With each tragedy comes new learning.
There is no way to make any sense of the madness that transpired this past week in Colorado
as 12 people died and close to 60 were injured as a lone gunman entered a screening of The Dark Knight Rises
and opened fire on the unsuspecting crowd. Watching the news filter out of Aurora, Colorado provided another glimpse into how new media continues to change the way we get news, information and reporting. In fact, it became abundantly clear, that lumping all three of those into the same bucket may no longer be the way in which we consume, create and share media.
Defining the boundaries.
One of the immediate issues that arose when blogging started to become more and more popular was the discourse as to whether or not bloggers can, should and/or would ever be considered journalists. It's an understandable predicament, as professional journalists hold their work and the industry that they serve in the highest regard (which is completely understandable). The challenge -- as Clay Shirky
(author of Here Comes Everybody
and Cognitive Surplus
) has pointed out -- is that publishing shifted from a very complex process (to both create and distribute) to a simple button that anyone can press on myriad devices. News just doesn't come from one trusted source. Our news comes from everywhere and -- what we're quickly learning -- is that it's not just the editors and curators that are going to save us from figuring out what is fact from fiction and opinion.
It's going to take a village.
Tweets, Facebook updates, instant video streaming from mobile devices, Instagram photos and more are giving each and every one of us real-time publishing and distribution tools. If we're going to get better at creating media that is accurate, there is going to need to be a earnest effort on behalf of government, educational institutions, parents and the common person (that's you and me) to better educate our society as to what media is (from both a consumption and production perspective). Part of the reason we're having an increased challenge in sorting the wheat from the chaff (and part of the reason that fake celebrity death
reports on Twitter and the like happen) is because we're used to seeing something published and believing it (look no further than celebrity tabloid newspapers and their headlines).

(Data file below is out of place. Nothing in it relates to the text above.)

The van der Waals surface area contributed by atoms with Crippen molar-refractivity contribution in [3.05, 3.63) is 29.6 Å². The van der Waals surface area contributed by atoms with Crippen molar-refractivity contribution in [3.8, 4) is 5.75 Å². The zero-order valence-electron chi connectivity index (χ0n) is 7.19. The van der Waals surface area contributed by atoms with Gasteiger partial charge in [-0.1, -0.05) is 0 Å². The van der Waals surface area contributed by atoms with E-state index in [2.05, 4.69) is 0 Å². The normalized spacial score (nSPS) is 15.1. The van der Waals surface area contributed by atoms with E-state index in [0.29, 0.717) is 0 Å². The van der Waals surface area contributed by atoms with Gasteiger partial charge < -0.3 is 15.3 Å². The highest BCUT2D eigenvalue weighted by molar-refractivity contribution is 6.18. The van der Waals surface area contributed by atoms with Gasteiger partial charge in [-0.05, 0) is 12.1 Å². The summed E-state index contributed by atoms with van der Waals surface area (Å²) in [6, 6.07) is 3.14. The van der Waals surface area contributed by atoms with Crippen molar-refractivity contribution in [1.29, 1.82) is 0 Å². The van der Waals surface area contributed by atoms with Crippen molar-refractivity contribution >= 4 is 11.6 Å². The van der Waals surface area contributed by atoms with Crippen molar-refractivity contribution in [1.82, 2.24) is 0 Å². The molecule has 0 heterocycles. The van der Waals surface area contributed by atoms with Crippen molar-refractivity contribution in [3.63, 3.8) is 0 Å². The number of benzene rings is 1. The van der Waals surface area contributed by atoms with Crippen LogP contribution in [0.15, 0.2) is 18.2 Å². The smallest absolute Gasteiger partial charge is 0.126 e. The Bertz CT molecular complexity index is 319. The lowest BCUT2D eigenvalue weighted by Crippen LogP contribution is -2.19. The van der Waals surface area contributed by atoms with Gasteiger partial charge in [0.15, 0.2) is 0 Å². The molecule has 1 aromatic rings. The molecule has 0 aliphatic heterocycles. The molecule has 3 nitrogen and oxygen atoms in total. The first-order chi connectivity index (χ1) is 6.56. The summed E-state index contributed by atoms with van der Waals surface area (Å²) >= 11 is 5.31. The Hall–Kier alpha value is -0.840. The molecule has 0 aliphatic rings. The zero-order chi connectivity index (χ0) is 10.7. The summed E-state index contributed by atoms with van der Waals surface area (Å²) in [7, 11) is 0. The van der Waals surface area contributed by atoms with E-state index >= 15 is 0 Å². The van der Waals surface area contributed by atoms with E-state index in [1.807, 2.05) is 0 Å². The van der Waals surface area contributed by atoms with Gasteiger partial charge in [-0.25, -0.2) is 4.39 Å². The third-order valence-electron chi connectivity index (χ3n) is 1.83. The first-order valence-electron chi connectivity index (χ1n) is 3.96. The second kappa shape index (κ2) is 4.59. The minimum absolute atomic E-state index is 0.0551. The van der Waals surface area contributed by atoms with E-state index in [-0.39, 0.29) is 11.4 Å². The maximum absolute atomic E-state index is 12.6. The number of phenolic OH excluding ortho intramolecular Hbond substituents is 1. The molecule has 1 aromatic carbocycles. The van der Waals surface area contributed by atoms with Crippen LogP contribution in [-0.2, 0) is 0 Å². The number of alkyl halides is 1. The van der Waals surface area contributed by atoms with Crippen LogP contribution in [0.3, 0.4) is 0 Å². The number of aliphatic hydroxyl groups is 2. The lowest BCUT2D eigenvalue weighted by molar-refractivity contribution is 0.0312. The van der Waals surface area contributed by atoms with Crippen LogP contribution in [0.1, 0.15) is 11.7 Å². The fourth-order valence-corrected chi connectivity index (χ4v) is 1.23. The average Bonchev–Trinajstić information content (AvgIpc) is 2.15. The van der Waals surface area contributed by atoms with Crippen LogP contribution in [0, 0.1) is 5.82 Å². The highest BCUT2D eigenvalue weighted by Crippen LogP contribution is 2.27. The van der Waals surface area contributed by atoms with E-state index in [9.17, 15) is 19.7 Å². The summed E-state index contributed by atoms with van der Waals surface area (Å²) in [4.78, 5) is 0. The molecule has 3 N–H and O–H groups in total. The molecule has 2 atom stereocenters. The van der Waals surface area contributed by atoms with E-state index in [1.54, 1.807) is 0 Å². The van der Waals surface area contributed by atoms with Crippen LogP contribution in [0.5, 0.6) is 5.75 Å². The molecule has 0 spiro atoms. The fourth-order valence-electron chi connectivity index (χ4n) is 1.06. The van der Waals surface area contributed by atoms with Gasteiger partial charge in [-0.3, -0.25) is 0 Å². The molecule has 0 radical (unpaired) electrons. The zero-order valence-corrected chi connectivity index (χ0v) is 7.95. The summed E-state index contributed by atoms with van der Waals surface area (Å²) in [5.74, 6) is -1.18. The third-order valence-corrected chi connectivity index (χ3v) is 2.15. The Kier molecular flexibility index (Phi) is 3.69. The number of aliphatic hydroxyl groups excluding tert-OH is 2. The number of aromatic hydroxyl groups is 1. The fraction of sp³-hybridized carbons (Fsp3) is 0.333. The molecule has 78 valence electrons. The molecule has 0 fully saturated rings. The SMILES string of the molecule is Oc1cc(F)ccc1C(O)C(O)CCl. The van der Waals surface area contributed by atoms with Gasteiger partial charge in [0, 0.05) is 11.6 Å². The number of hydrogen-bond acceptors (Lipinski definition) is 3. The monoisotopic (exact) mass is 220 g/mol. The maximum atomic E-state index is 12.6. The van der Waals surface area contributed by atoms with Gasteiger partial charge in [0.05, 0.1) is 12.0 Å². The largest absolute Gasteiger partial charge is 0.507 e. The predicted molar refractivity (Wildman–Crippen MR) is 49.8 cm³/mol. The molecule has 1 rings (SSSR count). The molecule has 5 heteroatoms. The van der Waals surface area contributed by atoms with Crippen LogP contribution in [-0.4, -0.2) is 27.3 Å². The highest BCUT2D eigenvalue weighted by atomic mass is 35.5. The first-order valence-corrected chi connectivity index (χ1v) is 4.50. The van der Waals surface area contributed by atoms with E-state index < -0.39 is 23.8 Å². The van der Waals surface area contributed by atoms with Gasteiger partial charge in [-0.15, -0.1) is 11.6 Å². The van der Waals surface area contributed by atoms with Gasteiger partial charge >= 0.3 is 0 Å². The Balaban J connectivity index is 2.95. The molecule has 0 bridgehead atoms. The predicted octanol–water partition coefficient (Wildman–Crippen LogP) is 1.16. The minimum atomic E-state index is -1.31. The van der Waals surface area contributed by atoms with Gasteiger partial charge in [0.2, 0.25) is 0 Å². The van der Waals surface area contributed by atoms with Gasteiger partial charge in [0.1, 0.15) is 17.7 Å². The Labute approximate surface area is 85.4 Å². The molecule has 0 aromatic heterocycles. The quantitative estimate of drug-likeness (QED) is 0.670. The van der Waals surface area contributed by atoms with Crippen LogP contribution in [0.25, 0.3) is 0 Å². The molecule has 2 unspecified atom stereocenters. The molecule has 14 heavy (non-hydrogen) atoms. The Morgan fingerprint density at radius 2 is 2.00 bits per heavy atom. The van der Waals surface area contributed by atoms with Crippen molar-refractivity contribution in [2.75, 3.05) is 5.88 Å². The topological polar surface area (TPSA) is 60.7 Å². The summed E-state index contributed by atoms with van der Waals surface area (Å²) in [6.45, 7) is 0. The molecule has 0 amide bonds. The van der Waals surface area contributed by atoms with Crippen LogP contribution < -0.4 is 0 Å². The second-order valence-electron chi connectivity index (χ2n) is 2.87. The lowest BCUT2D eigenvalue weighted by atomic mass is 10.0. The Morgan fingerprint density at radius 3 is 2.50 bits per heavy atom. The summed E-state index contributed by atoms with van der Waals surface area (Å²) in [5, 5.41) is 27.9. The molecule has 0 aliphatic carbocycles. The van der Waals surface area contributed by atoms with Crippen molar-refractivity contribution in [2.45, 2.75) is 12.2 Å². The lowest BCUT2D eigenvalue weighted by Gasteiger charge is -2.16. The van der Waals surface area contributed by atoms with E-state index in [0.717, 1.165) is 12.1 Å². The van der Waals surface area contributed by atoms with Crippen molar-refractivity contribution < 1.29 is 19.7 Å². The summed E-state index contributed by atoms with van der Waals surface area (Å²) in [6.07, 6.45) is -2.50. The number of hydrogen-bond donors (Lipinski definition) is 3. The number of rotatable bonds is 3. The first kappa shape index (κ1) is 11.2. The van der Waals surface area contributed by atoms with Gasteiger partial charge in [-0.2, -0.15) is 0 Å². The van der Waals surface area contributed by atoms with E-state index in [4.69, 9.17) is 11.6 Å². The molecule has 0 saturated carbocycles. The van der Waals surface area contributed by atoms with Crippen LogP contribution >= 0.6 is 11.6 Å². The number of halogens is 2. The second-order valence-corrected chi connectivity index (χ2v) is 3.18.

We trust media. We don't necessarily understand media.
Each and everyday, you can pop on to Twitter, Facebook and the like, to see how bad we are at consuming a piece of content. Links get shared and retweeted at a fast and furious pace with a vast majority of people simply sharing information without having ever clicked on the link to verify the information for themselves (I've done this myself, on several occasions). It would be simple enough to simply educate people that they should click links first, read the content, understand the source and do some of their own primary research prior to sharing, but let's face it, hitting the retweet button is just that much easier. And, if we're wrong and it's a mistake, we can simply send out another tweets ("whoops, my bad... that was wrong!"
) or we can simply say nothing (which is how the vast majority handle it).
Houston... we have a problem.
Where do we go for the truth... the whole truth and nothing but the truth? Some will tell you places like CNN
and other "reliable sources."
In a world where everyone is creating and sharing and investigating, we've also uncovered that our most reliable news sources are somewhat opinionated and often wrong as well. The truth -- as it turns out -- has about 50 shades of grey
in it. How do we overcome this? We may not be able to (at least not in the next little while).
Who are we?
We are the great discoverers. We are travelling off to the edges, poking around, testing the waters and trying (even when we don't realize it) to draw some kind of map. What we have to realize is that the vast majority of news (as we had defined it prior to new media) has radically changed. We now have people (in fact, almost all of us) who report on events, provide information and create journalistic content. These worlds blend and shift and twist and we throw our hands in the air claiming that everything must be scrutinized or that nothing is to be believed, when, in fact, we're not really questioning the content. We're beginning to understand the most powerful component of media: what makes us believe something? In essence, new media is most amazing because people are beginning to doubt what they read, hear and see. There's nothing wrong with that. In fact, it's probably one of the best thing that has happened to the news since it was created.
Now, it's your turn: is new media creating new paradigm in what we believe or are we more numb to the truth than ever before?
Mitch Joel's first book, Six Pixels of Separation, named after his highly-successful blog and podcast of the same name is a business and marketing bestseller. His next book, CTRL ALT DEL, comes out in Spring 2013.
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